Claire Elliott, Alexandra Stevenson and Vanessa Shinmoto talk about their work and offer an inside view to materials, techniques and creative processes.

Artist Talk: April 10, 2021 via Zoom

Despite some technical difficulties with video, we had a lively and informative conversation with artists Claire Elliott, Vanessa Shinmoto, and Alexandra Stevenson. Thank you to everyone who participated! I will be adding transcripts as time allows.

The individual artists process videos are below – Vanessa’s apparently didn’t work at all during the talk so please check that out to see her in action!

Alexandra Stevenson

TRANSCRIPT: Alexandra Stevenson, cold wax and oil painting demo

I’m going to show you just a few quick things with wax medium, a cold wax medium. I use Dorland’s and oil paint and these are a few of the techniques that I used for the paintings that are in “Inscapes”.

Wax medium is like any medium; it mixes with the oil paint to change the translucency and the texture. This is bees wax with a little bit of resin, lots of different companies make it, and I’ve got it on my palette here.

What I do to start with is use quite a bit of the wax in order to get some translucent layers. So, if I’m using a blob of wax about the size of a dime, I’m going to start with just a little bit of paint, maybe the same amount, mix it up. It will change the gloss of the paint to a much more matte finish, matte texture. And, when it dries, it’s sort of matte, satiny texture. I do apply it with a palette knife, and what I’ve found in terms of spreading it is that while you can use a brush certainly, so if I use a brush I can create some brush strokes or scratch through, really the best way to spread it has been to use some paint scrapers and sort of push it into the weave of the paper. It will pick up whatever weave is on the paper, this doesn’t have much of a weave, it’s a canvas paper, but you can probably see if I bring it up close how it pick that up.

I like to start with thin layers; my favorite tool to use – actually, I show you in one moment here, I’m just going to add some blue. My favorite tool is actually a kitchen tool. I’m going to add a little bit of this blue and then I’m going to use a silicone bowl scraper that I truly ordered online from a kitchen supply store and use that to start spreading. You can see how that can make quite a thin layer or even a thick layer if that’s what you are interested in. So, that’s usually my starting point, putting on those thin layers. What I love about this silicone tool is that it is also great at creating lines and removing (paint). So, you can see as I go through (painted areas) and just sort of scrape it or move it a bit, it will create those lighter, more transparent lines.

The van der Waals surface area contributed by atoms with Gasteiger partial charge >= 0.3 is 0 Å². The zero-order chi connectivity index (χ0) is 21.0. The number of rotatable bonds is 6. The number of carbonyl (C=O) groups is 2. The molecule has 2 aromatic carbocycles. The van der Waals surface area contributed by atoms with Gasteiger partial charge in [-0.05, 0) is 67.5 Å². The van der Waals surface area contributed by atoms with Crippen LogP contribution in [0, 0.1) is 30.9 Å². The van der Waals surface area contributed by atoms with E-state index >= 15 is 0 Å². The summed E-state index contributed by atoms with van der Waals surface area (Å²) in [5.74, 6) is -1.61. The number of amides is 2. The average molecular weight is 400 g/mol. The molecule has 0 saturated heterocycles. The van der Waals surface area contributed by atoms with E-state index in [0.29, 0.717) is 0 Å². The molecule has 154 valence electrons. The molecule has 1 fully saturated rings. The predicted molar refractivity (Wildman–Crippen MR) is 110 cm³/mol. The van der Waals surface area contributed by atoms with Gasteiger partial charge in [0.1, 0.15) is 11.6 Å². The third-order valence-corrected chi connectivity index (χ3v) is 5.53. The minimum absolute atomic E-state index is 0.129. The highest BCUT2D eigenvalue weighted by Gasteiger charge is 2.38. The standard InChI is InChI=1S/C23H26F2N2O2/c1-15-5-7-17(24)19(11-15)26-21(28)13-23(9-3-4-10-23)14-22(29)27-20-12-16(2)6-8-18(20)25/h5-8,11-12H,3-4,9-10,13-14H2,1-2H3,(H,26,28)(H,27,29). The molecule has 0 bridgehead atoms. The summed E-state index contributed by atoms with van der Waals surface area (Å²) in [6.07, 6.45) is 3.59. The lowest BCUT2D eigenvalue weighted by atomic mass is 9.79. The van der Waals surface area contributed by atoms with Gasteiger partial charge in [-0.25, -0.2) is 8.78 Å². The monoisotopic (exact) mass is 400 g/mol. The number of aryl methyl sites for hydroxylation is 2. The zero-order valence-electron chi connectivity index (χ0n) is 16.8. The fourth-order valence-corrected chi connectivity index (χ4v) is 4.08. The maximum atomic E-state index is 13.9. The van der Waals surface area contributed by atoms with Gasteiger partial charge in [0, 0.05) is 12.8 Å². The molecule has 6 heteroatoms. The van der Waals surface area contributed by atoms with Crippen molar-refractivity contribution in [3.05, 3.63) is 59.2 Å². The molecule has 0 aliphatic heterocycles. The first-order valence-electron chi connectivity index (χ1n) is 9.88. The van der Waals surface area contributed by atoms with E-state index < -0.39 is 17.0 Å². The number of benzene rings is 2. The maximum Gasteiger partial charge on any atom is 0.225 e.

I continued to add a few more layers, my colors got a bit murky, and I obliterated the drawing that was underneath here which is fine with me. Sometimes I stick with the drawing I start of with and oftentimes I don’t. I let it disappear and discover something new. These lines here were made just as I was showing you a moment ago, with the spatula. Another way to remove the paint which, I find, is just as much part of my process as adding paint, is taking a brush and some turpentine (to the painted area). A lot of the skies in the Inscapes exhibit that I have were done with this (technique) where I’m really just going back in and loosening paint and creating textures.

I use all different kinds of tools to scratch; this is a broken chopstick. I’m afraid because my colors are murky it’s probably hard for you to see what’s scratching through but I think you can get the idea. And then, of course, even just taking a paper towel or a rag and going into (the painting) and rubbing and lifting up (paint) which is what I would do in the case of this one because the colors did get so murky – and I can remove paint that way.

So, my process is a matter of back and forth between adding – adding paint, adding wax medium – scratching out. Sometimes I’ll try scratching out with things like a plastic fork or whatever I can find around the studio. Adding more, wiping off, so on and so forth. And, as I mentioned earlier, the texture of the paper itself or the hard surface, it works best on a hard surface. The surface that you work on, that texture becomes important and you can manipulate that as well.

For example, in this one, you can see a lot of brush marks in a lot of places where the texture underneath the surface shows through. What I did for this one, is it’s a piece of watercolor paper with gesso, which is a white acrylic primer, loosely brushed on so that the paint and wax go into the grooves. Just a couple more examples of different ways that the wax can look: obviously, scratching through, you can see removing, loosening up with a brush. And sometimes I try to remove so much that I get just kind of a gentle stain on the paper for light areas.

Vanessa Shinmoto

Transcript in progress, thank you for your patience!

Claire Elliott

Transcript in progress, thank you for your patience!